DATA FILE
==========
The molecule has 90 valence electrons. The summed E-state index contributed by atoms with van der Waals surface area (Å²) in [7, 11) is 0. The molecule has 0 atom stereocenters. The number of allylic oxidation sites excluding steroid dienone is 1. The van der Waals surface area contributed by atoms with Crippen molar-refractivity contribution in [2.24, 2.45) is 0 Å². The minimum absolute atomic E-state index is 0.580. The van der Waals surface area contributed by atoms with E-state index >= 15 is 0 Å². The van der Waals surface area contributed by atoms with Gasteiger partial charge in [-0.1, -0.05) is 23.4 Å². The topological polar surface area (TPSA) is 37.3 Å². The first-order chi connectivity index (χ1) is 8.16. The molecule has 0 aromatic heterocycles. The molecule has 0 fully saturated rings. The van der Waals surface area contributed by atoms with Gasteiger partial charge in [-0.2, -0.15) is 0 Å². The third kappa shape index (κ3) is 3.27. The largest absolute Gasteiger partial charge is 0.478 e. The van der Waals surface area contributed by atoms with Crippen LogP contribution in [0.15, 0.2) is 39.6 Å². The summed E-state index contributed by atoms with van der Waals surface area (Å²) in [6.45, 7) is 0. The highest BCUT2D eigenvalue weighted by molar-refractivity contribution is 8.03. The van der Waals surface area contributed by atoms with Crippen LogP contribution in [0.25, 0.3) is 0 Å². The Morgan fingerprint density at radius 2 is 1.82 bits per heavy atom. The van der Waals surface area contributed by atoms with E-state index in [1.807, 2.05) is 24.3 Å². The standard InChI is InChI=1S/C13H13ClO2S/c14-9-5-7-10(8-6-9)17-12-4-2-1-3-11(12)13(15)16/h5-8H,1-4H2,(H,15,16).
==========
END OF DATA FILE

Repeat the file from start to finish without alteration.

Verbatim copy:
The molecule has 90 valence electrons. The summed E-state index contributed by atoms with van der Waals surface area (Å²) in [7, 11) is 0. The molecule has 0 atom stereocenters. The number of allylic oxidation sites excluding steroid dienone is 1. The van der Waals surface area contributed by atoms with Crippen molar-refractivity contribution in [2.24, 2.45) is 0 Å². The minimum absolute atomic E-state index is 0.580. The van der Waals surface area contributed by atoms with E-state index >= 15 is 0 Å². The van der Waals surface area contributed by atoms with Gasteiger partial charge in [-0.1, -0.05) is 23.4 Å². The topological polar surface area (TPSA) is 37.3 Å². The first-order chi connectivity index (χ1) is 8.16. The molecule has 0 aromatic heterocycles. The molecule has 0 fully saturated rings. The van der Waals surface area contributed by atoms with Gasteiger partial charge in [-0.2, -0.15) is 0 Å². The third kappa shape index (κ3) is 3.27. The largest absolute Gasteiger partial charge is 0.478 e. The van der Waals surface area contributed by atoms with Crippen LogP contribution in [0.15, 0.2) is 39.6 Å². The summed E-state index contributed by atoms with van der Waals surface area (Å²) in [6.45, 7) is 0. The highest BCUT2D eigenvalue weighted by molar-refractivity contribution is 8.03. The van der Waals surface area contributed by atoms with Crippen LogP contribution in [0.25, 0.3) is 0 Å². The Morgan fingerprint density at radius 2 is 1.82 bits per heavy atom. The van der Waals surface area contributed by atoms with E-state index in [1.807, 2.05) is 24.3 Å². The standard InChI is InChI=1S/C13H13ClO2S/c14-9-5-7-10(8-6-9)17-12-4-2-1-3-11(12)13(15)16/h5-8H,1-4H2,(H,15,16).